Diet & Nutrition

This is the REAL reason you hate coriander

The coriander debate has gone on for too long, we want answers!

Coriander, it's as divisive as Kayne West and orange juice with pulp. You either love it or hate it. In fact, the leafy herb splits opinion so much, that to bring it up in conversation at a dinner party – let alone serve it – is akin to introducing politics or religion to the table…potentially detrimental.

So, thank goodness someone has finally shone the light on this controversial herb and put the much-needed time into discovering why coriander is so polarising.

Professor Russell Keast, who specialises in sensory food science at Deakin University's School of Exercise and Nutrition Sciences, has answered the question of thousands the world over: why do people hate coriander?

Blame it on your genetic make-up, he says.

In an article on the university's website, Keast explains that we have a "whole series of smell receptors that are responsible for air-borne chemicals".

However, smell receptors differ greatly from person to person – what one person may experience when they chomp into coriander, may be entirely different to someone else.

"Depending on your smell receptors, you may experience a soap-like flavour, rather than the herby flavour others experience," explains Keast.

Keast also adds that you may have an adverse reaction when you try new things if you're not used to stepping out of your culinary comfort zone.

"This is common to different cultures, or flavour principles of a region," he says.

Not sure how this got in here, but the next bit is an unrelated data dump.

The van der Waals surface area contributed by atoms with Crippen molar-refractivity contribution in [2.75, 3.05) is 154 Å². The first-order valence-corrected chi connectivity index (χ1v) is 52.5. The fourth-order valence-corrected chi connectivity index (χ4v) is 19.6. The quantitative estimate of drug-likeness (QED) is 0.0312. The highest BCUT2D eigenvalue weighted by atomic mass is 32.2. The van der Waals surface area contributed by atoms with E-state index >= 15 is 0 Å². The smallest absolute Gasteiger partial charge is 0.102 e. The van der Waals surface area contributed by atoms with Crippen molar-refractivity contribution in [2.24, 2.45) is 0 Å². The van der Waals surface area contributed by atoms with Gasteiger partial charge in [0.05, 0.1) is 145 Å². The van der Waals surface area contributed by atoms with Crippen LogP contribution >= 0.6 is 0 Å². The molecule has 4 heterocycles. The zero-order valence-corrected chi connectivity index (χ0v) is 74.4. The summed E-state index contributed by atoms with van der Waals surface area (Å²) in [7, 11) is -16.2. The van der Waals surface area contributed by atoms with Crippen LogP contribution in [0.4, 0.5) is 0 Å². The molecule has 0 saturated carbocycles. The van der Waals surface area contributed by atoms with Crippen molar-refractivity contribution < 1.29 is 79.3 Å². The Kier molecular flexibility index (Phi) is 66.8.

"For example, many Australians have problems with the intensity of fish sauce, yet South-East Asian populations find it an integral part of their flavouring."

So, does this mean the more someone grits their teeth and eats coriander the more they will grow to like it?

Well, not exactly. Keast explains that that "having repeated exposure to [coriander] isn't necessarily going to teach the likening of that food", but he suggests there are ways of tricking ourselves into liking the herb.

"The ability to cook, whether it's a cooking method or different additions to cooking, may help you overcome an aversion to food," Keast says.

"Pairing something you don't like, such as coriander, with other foods you do like may help you overcome the aversion."

While coriander is a great source of dietary fiber, iron and magnesium, we doubt that the herb haters would bother going to the effort to tame their tastes into liking it. And, if coriander really does tastes like soap to some, we don't blame them!